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I don't have an enclosed trailer, but I have a couple of friends who do. They are continuously wondering if the bikes are stable and upright because they cannot see them. So I would get the E tracks and definitely a Condor or Baxley chock. I use two Baxley chocks on my open Shor'landr trailer. Love them.
That's pretty simple to solve. Install a wireless camera inside your trailer. The you know what's happening back there.
 

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Etrack brackets include a type that a 2x4 slips into. It's meant for segregating an area but if you place a row of track at a reasonable height on the walls then you can use those brackets and 2x4s to span the trailer, drop a piece of 1/2" CDX across them and bingo, instant bed frame. Also does double duty as a bench, table, whatall and you can lay the stuff on the floor during transit since it takes up no real space.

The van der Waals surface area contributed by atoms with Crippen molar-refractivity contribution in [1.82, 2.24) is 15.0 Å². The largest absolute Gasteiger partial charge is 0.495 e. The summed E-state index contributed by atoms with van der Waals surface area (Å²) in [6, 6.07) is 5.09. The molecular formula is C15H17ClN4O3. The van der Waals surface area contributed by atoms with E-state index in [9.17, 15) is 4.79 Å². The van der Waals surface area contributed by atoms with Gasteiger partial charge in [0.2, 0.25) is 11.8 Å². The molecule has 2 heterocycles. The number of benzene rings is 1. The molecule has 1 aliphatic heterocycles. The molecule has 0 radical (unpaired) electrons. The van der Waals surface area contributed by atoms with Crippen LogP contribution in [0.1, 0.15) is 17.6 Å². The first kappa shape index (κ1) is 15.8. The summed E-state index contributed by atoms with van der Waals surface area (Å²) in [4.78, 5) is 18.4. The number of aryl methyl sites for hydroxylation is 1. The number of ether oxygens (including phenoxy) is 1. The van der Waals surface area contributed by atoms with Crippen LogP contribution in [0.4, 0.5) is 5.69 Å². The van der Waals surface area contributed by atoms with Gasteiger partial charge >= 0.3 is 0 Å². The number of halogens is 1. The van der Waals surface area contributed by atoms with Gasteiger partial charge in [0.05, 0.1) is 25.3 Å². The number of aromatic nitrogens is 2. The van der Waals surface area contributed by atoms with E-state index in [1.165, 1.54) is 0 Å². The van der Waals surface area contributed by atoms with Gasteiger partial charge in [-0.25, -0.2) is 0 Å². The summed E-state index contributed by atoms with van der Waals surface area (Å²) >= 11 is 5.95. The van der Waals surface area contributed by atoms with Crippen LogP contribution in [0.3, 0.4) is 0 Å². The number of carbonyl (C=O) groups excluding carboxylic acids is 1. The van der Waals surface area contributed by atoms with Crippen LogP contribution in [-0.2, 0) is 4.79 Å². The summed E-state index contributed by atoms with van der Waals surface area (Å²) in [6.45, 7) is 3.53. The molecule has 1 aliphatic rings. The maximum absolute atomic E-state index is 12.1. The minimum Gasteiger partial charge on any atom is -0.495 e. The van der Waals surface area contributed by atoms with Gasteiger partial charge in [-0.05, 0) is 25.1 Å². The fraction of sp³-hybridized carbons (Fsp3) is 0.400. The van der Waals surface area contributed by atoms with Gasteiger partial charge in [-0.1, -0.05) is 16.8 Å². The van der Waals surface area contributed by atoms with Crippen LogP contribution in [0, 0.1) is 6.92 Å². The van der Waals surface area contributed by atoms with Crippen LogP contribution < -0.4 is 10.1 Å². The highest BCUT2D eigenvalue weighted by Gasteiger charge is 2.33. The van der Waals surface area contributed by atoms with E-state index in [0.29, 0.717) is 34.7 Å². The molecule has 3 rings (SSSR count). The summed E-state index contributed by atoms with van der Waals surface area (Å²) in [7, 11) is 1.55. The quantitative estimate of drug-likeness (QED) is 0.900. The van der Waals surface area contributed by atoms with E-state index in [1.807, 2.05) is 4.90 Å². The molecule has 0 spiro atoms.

Also a good idea to run 110, a couple outlet boxes and maybe a light. Put a receptacle that accepts the female end of a cord on the outside to power it. Cost is small and 110 is handy if it's available.
 

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Discussion Starter #13
Etrack brackets include a type that a 2x4 slips into. It's meant for segregating an area but if you place a row of track at a reasonable height on the walls then you can use those brackets and 2x4s to span the trailer, drop a piece of 1/2" CDX across them and bingo, instant bed frame. Also does double duty as a bench, table, whatall and you can lay the stuff on the floor during transit since it takes up no real space.

Also a good idea to run 110, a couple outlet boxes and maybe a light. Put a receptacle that accepts the female end of a cord on the outside to power it. Cost is small and 110 is handy if it's available.
yep,definitely doing the 110 with some LED lights